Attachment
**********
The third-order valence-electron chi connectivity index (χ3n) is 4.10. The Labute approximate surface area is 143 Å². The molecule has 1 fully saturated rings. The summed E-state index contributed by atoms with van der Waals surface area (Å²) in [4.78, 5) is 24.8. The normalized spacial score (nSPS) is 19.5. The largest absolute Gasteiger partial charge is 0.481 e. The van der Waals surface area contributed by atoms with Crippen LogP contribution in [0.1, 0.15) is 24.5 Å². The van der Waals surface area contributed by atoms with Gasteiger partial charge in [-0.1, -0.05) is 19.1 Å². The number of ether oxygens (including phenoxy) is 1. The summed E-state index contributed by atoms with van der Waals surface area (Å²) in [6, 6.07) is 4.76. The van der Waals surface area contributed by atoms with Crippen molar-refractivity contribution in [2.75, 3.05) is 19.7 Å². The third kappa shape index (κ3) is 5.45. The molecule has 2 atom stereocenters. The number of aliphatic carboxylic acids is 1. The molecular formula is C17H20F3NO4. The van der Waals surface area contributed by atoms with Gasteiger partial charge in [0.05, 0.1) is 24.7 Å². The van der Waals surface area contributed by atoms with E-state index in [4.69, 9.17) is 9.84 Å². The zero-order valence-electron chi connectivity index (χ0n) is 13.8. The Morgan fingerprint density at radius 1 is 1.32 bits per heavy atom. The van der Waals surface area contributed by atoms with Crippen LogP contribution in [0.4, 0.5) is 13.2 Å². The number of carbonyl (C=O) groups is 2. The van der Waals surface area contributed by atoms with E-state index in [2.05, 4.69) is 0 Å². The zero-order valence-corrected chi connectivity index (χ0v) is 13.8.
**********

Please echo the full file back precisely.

The third-order valence-electron chi connectivity index (χ3n) is 4.10. The Labute approximate surface area is 143 Å². The molecule has 1 fully saturated rings. The summed E-state index contributed by atoms with van der Waals surface area (Å²) in [4.78, 5) is 24.8. The normalized spacial score (nSPS) is 19.5. The largest absolute Gasteiger partial charge is 0.481 e. The van der Waals surface area contributed by atoms with Crippen LogP contribution in [0.1, 0.15) is 24.5 Å². The van der Waals surface area contributed by atoms with Gasteiger partial charge in [-0.1, -0.05) is 19.1 Å². The number of ether oxygens (including phenoxy) is 1. The summed E-state index contributed by atoms with van der Waals surface area (Å²) in [6, 6.07) is 4.76. The van der Waals surface area contributed by atoms with Crippen molar-refractivity contribution in [2.75, 3.05) is 19.7 Å². The third kappa shape index (κ3) is 5.45. The molecule has 2 atom stereocenters. The number of aliphatic carboxylic acids is 1. The molecular formula is C17H20F3NO4. The van der Waals surface area contributed by atoms with Gasteiger partial charge in [0.05, 0.1) is 24.7 Å². The van der Waals surface area contributed by atoms with E-state index in [4.69, 9.17) is 9.84 Å². The zero-order valence-electron chi connectivity index (χ0n) is 13.8. The Morgan fingerprint density at radius 1 is 1.32 bits per heavy atom. The van der Waals surface area contributed by atoms with Crippen LogP contribution in [0.4, 0.5) is 13.2 Å². The number of carbonyl (C=O) groups is 2. The van der Waals surface area contributed by atoms with E-state index in [2.05, 4.69) is 0 Å². The zero-order valence-corrected chi connectivity index (χ0v) is 13.8.